The two system components requiring custom fabrication are the non-coring needle and the refill port. Two-pole Huber needles (700 µm ø, 26 gauge) for use with a smart refill port are fabricated by lapping two stainless steel needles in half using an oil-based diamond slurry (Fig. 2). The needle halves are completely coated in 2.8 µm thick Parylene to electrically isolate the halves from each other and from the environment. Parylene is selectively removed from areas near the needle tip to create the contact windows that mate in the refill port and from the back of the needle to allow contact with the power source. The needle halves are then aligned and bonded (Kim and Najafi 2005), with further insulation and sealing strength provided by inserting the needle into a 50 µm thick Kapton tube. Stainless steel needles and Parylene are used to create the two-pole needle because they are biologically compatible materials. Additionally, the thin Parylene coating does not significantly change the inner or outer diameter of the needle.
Fig. 2

The needle is fabricated from biologically compatible materials. The fabrication process creates open conduction paths or “windows” that are self-aligning once inserted into the port

The refill port requires a septum designed with contact springs at specific heights to allow for self-aligned mating. The electrical contact springs are fabricated from 100 µm thick stainless steel by micro-electro-discharge machining (µEDM) (Takahata and Gianchandani 2002; Richardson and Gianchandani 2008). The contact springs are 5.2 mm in diameter with four quadrants separated by 300 µm wide slots (Fig. 3). The septum is fabricated by inserting two 100 µm thick stainless steel contact springs into the septum at the positions of 4.5 and 5.5 mm above the base plate. The PDMS itself begins at 3.5 mm above the base plate and extends to 6.5 mm above the base plate. The septum is 5.88 mm in diameter and is held in place on a shelf in the refill port by compression. A fabricated needle and port are show in Fig. 4.
Fig. 3

The septum is fabricated from biologically compatible materials. Contact springs of various heights are created to form contact with the openings in the needle coating the conductive needle to allow power transfer
Fig. 4

(a) Photographs of 26 gauge coated needle halves before and (b) after assembly taken on a white ruler. (c) A photograph of an assembled refill port in which the top contact spring of the septum is clearly visible. The port is pictured here with a US Penny. (d) An implantable drug delivery device with the refill port and a similar catheter access port

The springs press against the needle as it is inserted. The pressure forces the needle toward the middle of the refill port, and it also improves the lead transfer conductance by maintaining pressure at the spring/needle junction. The symmetrical nature of the contact springs prevents the need for rotational needle alignment. Additionally, the springs are supported by the PDMS used as the septum polymer and return to their initial positions after the needle is removed. This allows for multiple recharging sessions to occur using a single port.

3 Experimental results

Contact resistance, in both dry and wet ambients, can provide an indication of the integrity and power handling capability between the needle and the port. Higher transfer currents can alter the contact properties of the mating pair, and these changes can be monitored while recharging batteries. Long term viability can be determined by puncturing the septum multiple times and monitoring the transient changes in resistance and septum deformation. Proper testing allows for determination of both short term and long term properties of the mating pair.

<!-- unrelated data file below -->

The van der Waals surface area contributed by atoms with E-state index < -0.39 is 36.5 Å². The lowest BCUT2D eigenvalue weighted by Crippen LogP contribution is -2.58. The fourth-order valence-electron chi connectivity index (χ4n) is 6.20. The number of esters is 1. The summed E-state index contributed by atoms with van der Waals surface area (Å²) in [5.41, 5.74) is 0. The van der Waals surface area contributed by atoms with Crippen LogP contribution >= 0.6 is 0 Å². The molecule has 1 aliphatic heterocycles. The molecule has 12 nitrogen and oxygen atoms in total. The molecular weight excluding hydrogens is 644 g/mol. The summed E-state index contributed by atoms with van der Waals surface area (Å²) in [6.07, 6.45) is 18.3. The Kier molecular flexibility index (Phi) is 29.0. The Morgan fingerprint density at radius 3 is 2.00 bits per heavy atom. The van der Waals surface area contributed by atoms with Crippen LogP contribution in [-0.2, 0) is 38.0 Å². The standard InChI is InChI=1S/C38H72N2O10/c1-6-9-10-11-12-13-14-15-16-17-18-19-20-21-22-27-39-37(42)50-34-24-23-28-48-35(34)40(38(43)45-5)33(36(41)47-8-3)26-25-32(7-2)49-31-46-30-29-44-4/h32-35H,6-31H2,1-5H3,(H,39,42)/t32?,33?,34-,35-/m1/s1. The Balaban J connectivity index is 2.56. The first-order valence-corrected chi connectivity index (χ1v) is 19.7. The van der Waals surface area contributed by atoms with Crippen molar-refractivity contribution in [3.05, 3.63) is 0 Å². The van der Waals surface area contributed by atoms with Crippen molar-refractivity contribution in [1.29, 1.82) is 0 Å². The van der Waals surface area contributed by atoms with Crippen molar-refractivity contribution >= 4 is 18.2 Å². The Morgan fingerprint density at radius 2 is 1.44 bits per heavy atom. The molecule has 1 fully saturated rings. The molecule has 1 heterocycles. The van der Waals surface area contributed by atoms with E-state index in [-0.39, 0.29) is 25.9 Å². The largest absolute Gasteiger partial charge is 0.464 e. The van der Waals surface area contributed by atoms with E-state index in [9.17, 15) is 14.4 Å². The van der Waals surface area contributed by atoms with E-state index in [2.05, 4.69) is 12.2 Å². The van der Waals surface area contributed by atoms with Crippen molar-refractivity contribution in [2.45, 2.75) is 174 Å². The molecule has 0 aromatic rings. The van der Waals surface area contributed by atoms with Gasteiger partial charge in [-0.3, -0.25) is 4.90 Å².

In mating both conventional Huber needles and two-pole needles with assembled refill ports, continuity tests can identify if electrical connections are made as expected (Fig. 5). Resistances between the two poles of the needle (A and B), the two septum springs (C and D), and the electrically floating metal base plate (E) were measured as both types of needles were advanced into the septum. In a dry ambient, typical resistances for a fully inserted normal needle were about 0.5 Ω from A to C and D; and 1 Ω between A and E. The two-pole needles had slightly higher resistances from A to C and B to D (∼0.7 Ω) but maintained isolation from A to B (1.6 MΩ) and from A to E (greater than 10 MΩ). The resistance tests also confirmed that C and D were electrically insulated from each other and from E. The slightly higher resistances attributed to the two-pole needles were likely due to the decreased cross sectional area of the needle, and the decreased contact area between the conductors of the split needle and the metallic contact springs. These tests indicated that both the modified and original needles made good electrical contact with the springs. Additionally, the isolation mechanisms of the split needle and the septum functioned as expected. This was verified in the fully inserted state because a normal needle short circuited with both springs and the base plate while the split needle functioned as expected.
Fig. 5

Stages of insertion with resistances color coded to expected states for normal and split needles both dry and completely filled with saline after insertion. (All resistances are in Ω)

Saline is often used as the carrier agent for medication. Saline can also be used to approximate the in vivo electrical conditions experienced by implantable devices. In a separate set of tests, saline was introduced into the needle lumen and the port cavity. The exterior of the port was also immersed in saline. Insertion tests, similar to those conducted in a dry environment, were conducted in this wet ambient. As shown in Fig. 7, resistances from A to C and B to D were low (less than 2 Ω), and electrical isolation was maintained from B to C and A to E (greater than 2 MΩ). This suggests that the isolation techniques used in the system are effective at isolating the conductive paths from both the medication and the surrounding environment. Additionally, no electrolysis was observed in either the needle or in the mated port during characterization.